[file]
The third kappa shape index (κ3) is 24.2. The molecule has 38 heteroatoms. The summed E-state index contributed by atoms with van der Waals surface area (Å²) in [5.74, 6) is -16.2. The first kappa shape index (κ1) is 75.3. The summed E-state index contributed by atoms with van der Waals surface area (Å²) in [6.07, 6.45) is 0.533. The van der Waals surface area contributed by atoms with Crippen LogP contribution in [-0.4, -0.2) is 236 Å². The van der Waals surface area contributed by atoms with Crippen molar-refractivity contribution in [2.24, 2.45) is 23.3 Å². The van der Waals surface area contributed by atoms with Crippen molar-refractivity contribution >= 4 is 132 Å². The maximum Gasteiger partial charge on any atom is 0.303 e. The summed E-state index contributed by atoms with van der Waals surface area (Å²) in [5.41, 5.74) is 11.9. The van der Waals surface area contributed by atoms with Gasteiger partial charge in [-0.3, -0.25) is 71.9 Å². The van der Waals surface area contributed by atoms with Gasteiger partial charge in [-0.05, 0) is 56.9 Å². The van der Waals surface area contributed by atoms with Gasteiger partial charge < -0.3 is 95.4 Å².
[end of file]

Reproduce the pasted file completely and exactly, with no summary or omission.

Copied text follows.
The third kappa shape index (κ3) is 24.2. The molecule has 38 heteroatoms. The summed E-state index contributed by atoms with van der Waals surface area (Å²) in [5.74, 6) is -16.2. The first kappa shape index (κ1) is 75.3. The summed E-state index contributed by atoms with van der Waals surface area (Å²) in [6.07, 6.45) is 0.533. The van der Waals surface area contributed by atoms with Crippen LogP contribution in [-0.4, -0.2) is 236 Å². The van der Waals surface area contributed by atoms with Crippen molar-refractivity contribution in [2.24, 2.45) is 23.3 Å². The van der Waals surface area contributed by atoms with Crippen molar-refractivity contribution >= 4 is 132 Å². The maximum Gasteiger partial charge on any atom is 0.303 e. The summed E-state index contributed by atoms with van der Waals surface area (Å²) in [5.41, 5.74) is 11.9. The van der Waals surface area contributed by atoms with Gasteiger partial charge in [-0.3, -0.25) is 71.9 Å². The van der Waals surface area contributed by atoms with Gasteiger partial charge in [-0.05, 0) is 56.9 Å². The van der Waals surface area contributed by atoms with Gasteiger partial charge < -0.3 is 95.4 Å².